Norwegian travel literature has traditionally been linked to the discovery, exploration and conquering of inhospitable, difficult-to-access territories.
In the late 1800s, travelling for adventure and exploration became closely associated with research fieldwork. In Norway, this was best exemplified by explorers Fridtjof Nansen (1861-1930) and Roald Amundsen (1872-1928), both of whom published detailed accounts of their travels. Nansen was a prolific writer, often illustrating his books with his own drawings. Titles include På ski over Grønland (The First Crossing of Greenland, 1890), Fram over Polhavet (Farthest North, 1897), Russland og freden (Russia and Peace, 1927), and Gjennom Armenia (Armenia and the Near East, 1927). Amundsen also published a number of books, including Sydpolen (The South Pole, 1912) and Mitt liv som polarforsker (My Life as a Polar Explorer, 1927). Today, the writings of these extraordinary men continue to captivate audiences.
Another widely published Norwegian explorer is Thor Heyerdahl (1914 -2002), whose transoceanic scientific expeditions on the Kon-Tiki, Ra, and Tigris have been transformed into stirring travel accounts as well as documentary films. Heyerdahl published a number of other works combining his research and travel activities.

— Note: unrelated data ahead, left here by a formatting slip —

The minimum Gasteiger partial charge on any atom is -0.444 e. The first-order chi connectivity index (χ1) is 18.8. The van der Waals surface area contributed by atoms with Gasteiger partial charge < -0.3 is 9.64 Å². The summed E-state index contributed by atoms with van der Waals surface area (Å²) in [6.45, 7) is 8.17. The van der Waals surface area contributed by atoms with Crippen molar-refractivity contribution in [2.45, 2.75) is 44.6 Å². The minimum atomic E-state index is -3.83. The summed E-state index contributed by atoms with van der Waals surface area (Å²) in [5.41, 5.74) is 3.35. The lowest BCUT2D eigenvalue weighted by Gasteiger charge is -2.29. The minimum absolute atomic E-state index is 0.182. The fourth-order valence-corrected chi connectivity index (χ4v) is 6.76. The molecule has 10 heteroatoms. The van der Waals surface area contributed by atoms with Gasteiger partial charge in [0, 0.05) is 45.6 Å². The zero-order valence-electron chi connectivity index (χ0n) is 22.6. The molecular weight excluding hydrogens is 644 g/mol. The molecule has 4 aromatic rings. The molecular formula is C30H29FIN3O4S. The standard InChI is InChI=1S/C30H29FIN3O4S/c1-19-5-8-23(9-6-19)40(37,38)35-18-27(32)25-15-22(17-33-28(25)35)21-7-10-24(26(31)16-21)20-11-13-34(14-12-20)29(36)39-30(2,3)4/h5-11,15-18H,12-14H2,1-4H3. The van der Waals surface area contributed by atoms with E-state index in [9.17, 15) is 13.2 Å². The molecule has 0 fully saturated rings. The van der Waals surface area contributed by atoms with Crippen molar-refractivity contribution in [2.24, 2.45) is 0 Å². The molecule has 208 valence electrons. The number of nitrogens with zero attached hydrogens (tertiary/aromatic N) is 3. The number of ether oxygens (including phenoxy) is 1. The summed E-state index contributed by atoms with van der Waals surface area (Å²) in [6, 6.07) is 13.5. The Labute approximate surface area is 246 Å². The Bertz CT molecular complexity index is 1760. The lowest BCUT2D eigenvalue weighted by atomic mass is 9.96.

Adventurer and writer Helge Ingstad (1899-2001) unearthed the ruins of an ancient Norse village near L’Anse aux Meadows on the north coast of Newfoundland, conclusively proving that the Vikings has established a settlement in North America 1000 years previously. Ingstad published several books about his exploration, including Landet under Leidarstjernen (1959; Land Under the Pole Star, 1965) and Vestervej til Vinland (1965, Westward to Vinland, 1969).
More recent Norwegian travel literature has focused on describing other cultures. In her best-selling novel The Bookseller of Kabul, war correspondent Åsne Seierstad portrays the life of an Afghan family shortly after the fall of the Taliban.